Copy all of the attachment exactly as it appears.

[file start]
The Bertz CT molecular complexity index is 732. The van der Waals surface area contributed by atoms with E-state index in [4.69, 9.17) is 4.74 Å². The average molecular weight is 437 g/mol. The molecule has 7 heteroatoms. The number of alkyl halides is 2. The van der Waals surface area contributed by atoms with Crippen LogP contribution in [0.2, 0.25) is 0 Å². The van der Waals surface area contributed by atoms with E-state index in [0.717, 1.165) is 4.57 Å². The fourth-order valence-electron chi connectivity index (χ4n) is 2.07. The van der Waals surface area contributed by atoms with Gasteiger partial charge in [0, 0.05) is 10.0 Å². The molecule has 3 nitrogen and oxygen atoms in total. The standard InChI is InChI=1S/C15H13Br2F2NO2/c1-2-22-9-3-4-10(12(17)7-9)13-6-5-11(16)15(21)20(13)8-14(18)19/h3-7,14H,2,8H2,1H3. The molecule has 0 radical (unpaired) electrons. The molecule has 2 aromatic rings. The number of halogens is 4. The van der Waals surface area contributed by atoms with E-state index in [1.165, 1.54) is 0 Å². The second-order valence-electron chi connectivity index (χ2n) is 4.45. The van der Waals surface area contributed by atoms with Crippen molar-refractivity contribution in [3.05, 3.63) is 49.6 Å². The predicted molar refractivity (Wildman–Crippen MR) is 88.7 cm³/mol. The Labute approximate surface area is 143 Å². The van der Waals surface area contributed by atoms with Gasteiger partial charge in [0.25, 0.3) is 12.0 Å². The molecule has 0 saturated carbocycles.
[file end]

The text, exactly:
The Bertz CT molecular complexity index is 732. The van der Waals surface area contributed by atoms with E-state index in [4.69, 9.17) is 4.74 Å². The average molecular weight is 437 g/mol. The molecule has 7 heteroatoms. The number of alkyl halides is 2. The van der Waals surface area contributed by atoms with Crippen LogP contribution in [0.2, 0.25) is 0 Å². The van der Waals surface area contributed by atoms with E-state index in [0.717, 1.165) is 4.57 Å². The fourth-order valence-electron chi connectivity index (χ4n) is 2.07. The van der Waals surface area contributed by atoms with Gasteiger partial charge in [0, 0.05) is 10.0 Å². The molecule has 3 nitrogen and oxygen atoms in total. The standard InChI is InChI=1S/C15H13Br2F2NO2/c1-2-22-9-3-4-10(12(17)7-9)13-6-5-11(16)15(21)20(13)8-14(18)19/h3-7,14H,2,8H2,1H3. The molecule has 0 radical (unpaired) electrons. The molecule has 2 aromatic rings. The number of halogens is 4. The van der Waals surface area contributed by atoms with E-state index in [1.165, 1.54) is 0 Å². The second-order valence-electron chi connectivity index (χ2n) is 4.45. The van der Waals surface area contributed by atoms with Crippen molar-refractivity contribution in [3.05, 3.63) is 49.6 Å². The predicted molar refractivity (Wildman–Crippen MR) is 88.7 cm³/mol. The Labute approximate surface area is 143 Å². The van der Waals surface area contributed by atoms with Gasteiger partial charge in [0.25, 0.3) is 12.0 Å². The molecule has 0 saturated carbocycles.